Nature play specialist, Sam Crosby travelled to Denmark to experience a range of outdoor-based curriculums. She returned filled with inspiration and ideas for helping children develop a relationship with the natural world. Hear from Sam below and learn how you can also celebrate the power of outdoor learning and play for young minds.
Scandinavia has some of the world’s best education systems, with Finland and Denmark often rating in the top five for performance and attainment. Within this educational success lies a strong cultural tradition of outdoor learning that begins as an infant – babies are put out to sleep in their cots even when it snows – and continues through their schooling life.
As an enthusiastic outdoor and nature educator for the Botanic Gardens and Centennial Parklands I recently took the opportunity to travel to Denmark, thanks to a very generous scholarship from Foundation & Friends, to visit a variety of outdoor educational centres. These included a nature-based child care centre, a Viking-style nature school, a primary school researching effects of outdoor learning, and a forest kindergarten.
I started at Tumlelunden kindergarten in Viborg, managed by Marte, a very experienced and dedicated community educator, or pedagogue, as they are called in Denmark. My first impression was of silence and emptiness, but as we approached the outdoor spaces the familiar noise of children playing became louder.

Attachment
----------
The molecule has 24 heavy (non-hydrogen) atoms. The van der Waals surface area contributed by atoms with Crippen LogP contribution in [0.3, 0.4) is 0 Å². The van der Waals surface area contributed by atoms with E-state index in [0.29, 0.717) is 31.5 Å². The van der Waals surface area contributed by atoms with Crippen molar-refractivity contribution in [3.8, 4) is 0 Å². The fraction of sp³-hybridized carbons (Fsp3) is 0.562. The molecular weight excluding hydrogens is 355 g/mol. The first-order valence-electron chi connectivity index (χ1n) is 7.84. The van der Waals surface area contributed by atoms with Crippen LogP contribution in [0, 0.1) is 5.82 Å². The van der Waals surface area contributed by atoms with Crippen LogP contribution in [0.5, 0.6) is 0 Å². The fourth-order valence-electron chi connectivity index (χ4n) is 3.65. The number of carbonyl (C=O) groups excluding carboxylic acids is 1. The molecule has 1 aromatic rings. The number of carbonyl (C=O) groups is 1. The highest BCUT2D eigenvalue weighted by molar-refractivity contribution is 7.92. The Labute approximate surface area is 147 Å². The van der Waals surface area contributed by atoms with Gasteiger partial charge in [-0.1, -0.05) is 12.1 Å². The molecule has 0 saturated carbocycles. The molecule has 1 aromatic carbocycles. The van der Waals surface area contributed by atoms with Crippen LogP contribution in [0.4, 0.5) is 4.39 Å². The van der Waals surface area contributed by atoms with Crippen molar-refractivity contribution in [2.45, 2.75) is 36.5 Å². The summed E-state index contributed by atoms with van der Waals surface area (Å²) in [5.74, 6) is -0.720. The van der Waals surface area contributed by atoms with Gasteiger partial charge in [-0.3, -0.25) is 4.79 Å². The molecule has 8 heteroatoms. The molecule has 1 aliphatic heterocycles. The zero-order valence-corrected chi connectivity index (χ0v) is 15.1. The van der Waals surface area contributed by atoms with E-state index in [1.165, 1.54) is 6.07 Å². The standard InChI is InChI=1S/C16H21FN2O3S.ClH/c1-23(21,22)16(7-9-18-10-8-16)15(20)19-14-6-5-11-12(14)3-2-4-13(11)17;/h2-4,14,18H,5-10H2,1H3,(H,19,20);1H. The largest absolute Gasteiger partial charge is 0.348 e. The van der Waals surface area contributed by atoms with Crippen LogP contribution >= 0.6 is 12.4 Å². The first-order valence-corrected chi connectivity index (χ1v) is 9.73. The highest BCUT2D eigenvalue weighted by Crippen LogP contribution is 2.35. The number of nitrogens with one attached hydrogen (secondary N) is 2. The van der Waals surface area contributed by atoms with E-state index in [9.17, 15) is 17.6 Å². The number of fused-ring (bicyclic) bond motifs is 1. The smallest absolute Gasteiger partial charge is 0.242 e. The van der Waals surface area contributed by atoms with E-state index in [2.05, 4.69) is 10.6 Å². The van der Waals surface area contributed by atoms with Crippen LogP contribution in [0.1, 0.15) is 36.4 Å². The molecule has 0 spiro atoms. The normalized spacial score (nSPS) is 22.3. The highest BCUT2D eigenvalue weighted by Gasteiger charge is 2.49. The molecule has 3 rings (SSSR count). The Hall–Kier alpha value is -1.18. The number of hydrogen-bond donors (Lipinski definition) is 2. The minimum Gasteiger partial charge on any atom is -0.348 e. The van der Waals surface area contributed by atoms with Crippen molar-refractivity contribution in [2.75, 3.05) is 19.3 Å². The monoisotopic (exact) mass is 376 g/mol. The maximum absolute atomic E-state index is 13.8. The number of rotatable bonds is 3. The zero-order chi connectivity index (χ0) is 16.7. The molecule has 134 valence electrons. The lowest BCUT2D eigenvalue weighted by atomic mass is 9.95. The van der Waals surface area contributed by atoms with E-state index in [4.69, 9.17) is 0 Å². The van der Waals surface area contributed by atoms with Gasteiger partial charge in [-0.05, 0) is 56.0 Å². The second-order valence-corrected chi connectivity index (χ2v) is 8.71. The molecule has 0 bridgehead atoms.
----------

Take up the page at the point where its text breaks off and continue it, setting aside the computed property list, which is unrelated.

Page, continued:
The play spaces were a lot different to what I usually see in Australia. They were open to the woods, and there was lots of what we in education call loose parts – bits and pieces of man-made and natural objects that children used to build, create and construct.
There was no expensive play equipment, just plenty of imagination and creativity, and the children made the space what they wanted it to be, instead of what any regulations and adults dictated. What really struck me was not only the freedom and trust the children have, but also references to the child care centre as their home. It certainly felt like it.
Next I visited a forest kindergarten on the edge of a fjord in Skovbørnehaven in central Denmark. The centre, led by internationally renowned nature pedagogue Johan Laigaard, takes about 30 children. Many of them were moving in and about the woodland, up and down slopes and, wait for it, running with sticks! There was not an adult to be seen, but the children knew where the pedagogues were if they needed them.
A level of trust
They climb trees, whittle wood with knives (some as young as three) move large logs about and have total control over how they play. I saw a sense of adventure and playfulness, and excellent physical capabilities. Their respect and connection to their woodland runs deep, the space is well cared for, and although there are signs of impact on the landscape it is not destructive.